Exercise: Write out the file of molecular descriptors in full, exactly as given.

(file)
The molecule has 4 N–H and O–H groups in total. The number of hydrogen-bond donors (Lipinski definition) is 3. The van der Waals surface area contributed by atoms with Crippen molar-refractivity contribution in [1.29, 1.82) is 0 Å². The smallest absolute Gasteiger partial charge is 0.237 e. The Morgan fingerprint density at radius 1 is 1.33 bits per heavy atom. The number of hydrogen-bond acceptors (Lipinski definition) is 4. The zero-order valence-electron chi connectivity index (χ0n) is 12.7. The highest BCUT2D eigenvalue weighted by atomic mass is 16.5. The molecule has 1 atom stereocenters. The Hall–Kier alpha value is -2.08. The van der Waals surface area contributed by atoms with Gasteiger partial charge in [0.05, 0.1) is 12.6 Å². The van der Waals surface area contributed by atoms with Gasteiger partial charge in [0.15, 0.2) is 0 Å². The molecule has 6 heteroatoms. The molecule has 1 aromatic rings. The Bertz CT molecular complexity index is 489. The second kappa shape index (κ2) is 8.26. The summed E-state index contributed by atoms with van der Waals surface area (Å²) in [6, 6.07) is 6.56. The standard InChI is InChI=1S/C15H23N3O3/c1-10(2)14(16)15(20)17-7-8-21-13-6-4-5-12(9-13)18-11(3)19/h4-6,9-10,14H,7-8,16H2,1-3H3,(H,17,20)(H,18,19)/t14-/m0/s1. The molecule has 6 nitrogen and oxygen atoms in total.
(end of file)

The molecule has 4 N–H and O–H groups in total. The number of hydrogen-bond donors (Lipinski definition) is 3. The van der Waals surface area contributed by atoms with Crippen molar-refractivity contribution in [1.29, 1.82) is 0 Å². The smallest absolute Gasteiger partial charge is 0.237 e. The Morgan fingerprint density at radius 1 is 1.33 bits per heavy atom. The number of hydrogen-bond acceptors (Lipinski definition) is 4. The zero-order valence-electron chi connectivity index (χ0n) is 12.7. The highest BCUT2D eigenvalue weighted by atomic mass is 16.5. The molecule has 1 atom stereocenters. The Hall–Kier alpha value is -2.08. The van der Waals surface area contributed by atoms with Gasteiger partial charge in [0.05, 0.1) is 12.6 Å². The van der Waals surface area contributed by atoms with Gasteiger partial charge in [0.15, 0.2) is 0 Å². The molecule has 6 heteroatoms. The molecule has 1 aromatic rings. The Bertz CT molecular complexity index is 489. The second kappa shape index (κ2) is 8.26. The summed E-state index contributed by atoms with van der Waals surface area (Å²) in [6, 6.07) is 6.56. The standard InChI is InChI=1S/C15H23N3O3/c1-10(2)14(16)15(20)17-7-8-21-13-6-4-5-12(9-13)18-11(3)19/h4-6,9-10,14H,7-8,16H2,1-3H3,(H,17,20)(H,18,19)/t14-/m0/s1. The molecule has 6 nitrogen and oxygen atoms in total.